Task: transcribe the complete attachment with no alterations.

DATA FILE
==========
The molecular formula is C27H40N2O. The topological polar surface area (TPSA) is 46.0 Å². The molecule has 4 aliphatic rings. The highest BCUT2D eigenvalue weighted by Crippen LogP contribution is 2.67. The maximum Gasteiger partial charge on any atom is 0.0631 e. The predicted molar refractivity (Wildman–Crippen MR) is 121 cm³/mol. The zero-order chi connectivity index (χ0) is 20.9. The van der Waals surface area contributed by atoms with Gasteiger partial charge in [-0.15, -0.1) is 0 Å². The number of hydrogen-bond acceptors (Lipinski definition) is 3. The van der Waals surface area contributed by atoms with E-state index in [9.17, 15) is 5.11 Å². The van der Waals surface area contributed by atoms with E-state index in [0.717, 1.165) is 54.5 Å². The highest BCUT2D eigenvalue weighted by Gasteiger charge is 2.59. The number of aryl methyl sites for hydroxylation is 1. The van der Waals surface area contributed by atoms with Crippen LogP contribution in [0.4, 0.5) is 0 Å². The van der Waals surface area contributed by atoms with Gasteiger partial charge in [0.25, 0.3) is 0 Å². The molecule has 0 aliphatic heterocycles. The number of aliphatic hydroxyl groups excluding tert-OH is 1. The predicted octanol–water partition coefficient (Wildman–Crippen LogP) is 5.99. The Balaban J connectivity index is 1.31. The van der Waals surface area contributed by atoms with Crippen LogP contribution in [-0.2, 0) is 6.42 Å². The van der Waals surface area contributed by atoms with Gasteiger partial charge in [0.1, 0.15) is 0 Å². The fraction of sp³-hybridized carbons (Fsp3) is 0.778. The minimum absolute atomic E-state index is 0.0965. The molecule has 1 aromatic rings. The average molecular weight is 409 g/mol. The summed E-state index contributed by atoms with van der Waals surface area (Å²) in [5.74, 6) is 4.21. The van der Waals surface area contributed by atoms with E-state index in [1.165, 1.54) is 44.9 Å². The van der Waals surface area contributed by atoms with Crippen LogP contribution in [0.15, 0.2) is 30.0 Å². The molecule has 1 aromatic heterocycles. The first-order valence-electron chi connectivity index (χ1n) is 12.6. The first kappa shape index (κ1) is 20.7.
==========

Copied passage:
The molecular formula is C27H40N2O. The topological polar surface area (TPSA) is 46.0 Å². The molecule has 4 aliphatic rings. The highest BCUT2D eigenvalue weighted by Crippen LogP contribution is 2.67. The maximum Gasteiger partial charge on any atom is 0.0631 e. The predicted molar refractivity (Wildman–Crippen MR) is 121 cm³/mol. The zero-order chi connectivity index (χ0) is 20.9. The van der Waals surface area contributed by atoms with Gasteiger partial charge in [-0.15, -0.1) is 0 Å². The number of hydrogen-bond acceptors (Lipinski definition) is 3. The van der Waals surface area contributed by atoms with E-state index in [9.17, 15) is 5.11 Å². The van der Waals surface area contributed by atoms with E-state index in [0.717, 1.165) is 54.5 Å². The highest BCUT2D eigenvalue weighted by Gasteiger charge is 2.59. The number of aryl methyl sites for hydroxylation is 1. The van der Waals surface area contributed by atoms with Crippen LogP contribution in [0.4, 0.5) is 0 Å². The van der Waals surface area contributed by atoms with Gasteiger partial charge in [0.25, 0.3) is 0 Å². The molecule has 0 aliphatic heterocycles. The number of aliphatic hydroxyl groups excluding tert-OH is 1. The predicted octanol–water partition coefficient (Wildman–Crippen LogP) is 5.99. The Balaban J connectivity index is 1.31. The van der Waals surface area contributed by atoms with Crippen LogP contribution in [-0.2, 0) is 6.42 Å². The van der Waals surface area contributed by atoms with Gasteiger partial charge in [0.1, 0.15) is 0 Å². The fraction of sp³-hybridized carbons (Fsp3) is 0.778. The minimum absolute atomic E-state index is 0.0965. The molecule has 1 aromatic rings. The average molecular weight is 409 g/mol. The summed E-state index contributed by atoms with van der Waals surface area (Å²) in [5.74, 6) is 4.21. The van der Waals surface area contributed by atoms with E-state index in [1.165, 1.54) is 44.9 Å². The van der Waals surface area contributed by atoms with Crippen LogP contribution in [0.15, 0.2) is 30.0 Å². The molecule has 1 aromatic heterocycles. The first-order valence-electron chi connectivity index (χ1n) is 12.6. The first kappa shape index (κ1) is 20.7.